Spring is in the air, which at AWLA means we’re starting to get lots of calls about wild babies! Some of the most common calls our Animal Control officers receive are from residents concerned about baby birds who have fallen out of the nest. We will always take in birds that are injured or truly orphaned, but we will always try to reunite them with their parents first. More often than not, all these birds need is a little bit of help from us…or you!
The first thing we always try when a baby bird has fallen out of the nest is simply to put them back. However, there are many situations where the nest is unreachable or the entire nest has fallen out of the tree. In these cases, re-nesting the baby birds can be very successful, and it’s easy to do! Our officers re-nest baby birds frequently throughout the spring, and we encourage members of the public to do the same.
Step One – find a small basket, berry container, cut in half milk jug (tape the rough edges), or any container that naturally has holes for drainage or something you can poke holes into. It must have sides tall enough so that the babies don’t fall out again.
Step Two – fill the container with natural materials such as leaves, grasses, and small twigs. If you have the original nest, you can place it directly into the new container or use these materials to line the new nest. Gently place the babies into the new nest. Always wear gloves when handling wildlife. It is a myth that the parents won’t come back if you touch the babies with your bare hands, but you can pass diseases to the babies, and vice versa.
Step Three – place the new nest as close to where the original is (or was) as possible. The parents need to be able to hear the babies in order to find them. You can zip-tie the nest to a tree, place it inside a bush, or hang from a branch nearby. Make sure the nest is sturdy and protected from the sun and rain.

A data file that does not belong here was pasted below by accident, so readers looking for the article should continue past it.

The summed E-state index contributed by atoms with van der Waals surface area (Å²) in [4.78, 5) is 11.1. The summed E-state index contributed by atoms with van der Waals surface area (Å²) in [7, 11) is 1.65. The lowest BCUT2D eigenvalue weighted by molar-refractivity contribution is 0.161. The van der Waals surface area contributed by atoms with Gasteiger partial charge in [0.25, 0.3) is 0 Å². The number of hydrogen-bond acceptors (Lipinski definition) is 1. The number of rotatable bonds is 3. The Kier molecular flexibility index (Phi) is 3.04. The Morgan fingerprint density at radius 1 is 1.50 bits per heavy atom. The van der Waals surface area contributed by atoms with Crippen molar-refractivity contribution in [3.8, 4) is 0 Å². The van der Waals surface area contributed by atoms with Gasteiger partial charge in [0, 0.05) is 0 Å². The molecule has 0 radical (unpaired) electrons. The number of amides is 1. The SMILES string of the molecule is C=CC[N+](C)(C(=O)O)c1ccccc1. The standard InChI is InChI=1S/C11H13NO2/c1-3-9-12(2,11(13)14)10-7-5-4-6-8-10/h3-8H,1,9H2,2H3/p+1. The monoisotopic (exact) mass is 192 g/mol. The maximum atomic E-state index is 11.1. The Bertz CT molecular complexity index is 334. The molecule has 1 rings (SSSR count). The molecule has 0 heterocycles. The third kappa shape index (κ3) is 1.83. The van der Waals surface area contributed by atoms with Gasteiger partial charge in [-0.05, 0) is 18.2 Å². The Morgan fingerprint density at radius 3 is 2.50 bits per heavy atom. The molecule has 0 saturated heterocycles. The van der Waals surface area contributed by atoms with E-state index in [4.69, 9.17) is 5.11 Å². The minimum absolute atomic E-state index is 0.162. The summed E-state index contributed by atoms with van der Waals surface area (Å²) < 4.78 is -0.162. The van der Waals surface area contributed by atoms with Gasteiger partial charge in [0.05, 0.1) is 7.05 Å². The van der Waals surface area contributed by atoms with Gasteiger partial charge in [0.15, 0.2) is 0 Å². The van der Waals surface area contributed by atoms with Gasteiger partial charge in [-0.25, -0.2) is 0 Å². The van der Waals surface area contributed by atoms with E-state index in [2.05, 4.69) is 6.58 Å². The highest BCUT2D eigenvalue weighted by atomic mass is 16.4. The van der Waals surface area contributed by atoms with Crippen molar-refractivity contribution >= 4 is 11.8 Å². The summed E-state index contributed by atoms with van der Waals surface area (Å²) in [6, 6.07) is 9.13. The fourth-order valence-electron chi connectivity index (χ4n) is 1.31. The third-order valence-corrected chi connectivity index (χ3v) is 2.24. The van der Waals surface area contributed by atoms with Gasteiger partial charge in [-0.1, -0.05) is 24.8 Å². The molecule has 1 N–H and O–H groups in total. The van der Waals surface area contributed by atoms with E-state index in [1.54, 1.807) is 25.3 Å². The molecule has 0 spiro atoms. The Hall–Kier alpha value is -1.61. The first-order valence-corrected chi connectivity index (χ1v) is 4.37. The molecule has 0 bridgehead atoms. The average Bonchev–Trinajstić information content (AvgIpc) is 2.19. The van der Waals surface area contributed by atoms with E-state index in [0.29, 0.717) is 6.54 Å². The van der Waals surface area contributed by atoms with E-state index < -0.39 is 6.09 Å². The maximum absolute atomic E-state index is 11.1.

Step Four – give the parents a few hours to find their babies again. Parents feed their babies multiple times an hour. They are very fast and secretive. If you don’t see them come to the nest after a few hours, you can check for evidence of their presence…poop! Baby birds defecate immediately after being fed, and the parents will later remove the waste from the nest. Pro-tip: If you place a clean tissue underneath the babies, you should be able to see evidence of poop even after the nest has been cleaned. Just remember to remove the tissue once you’ve checked.
If you come across wildlife that is sick, injured, or orphaned, or you’re just not sure if it needs assistance or not, call our Animal Control team at (703) 931-9241 or email email@example.com.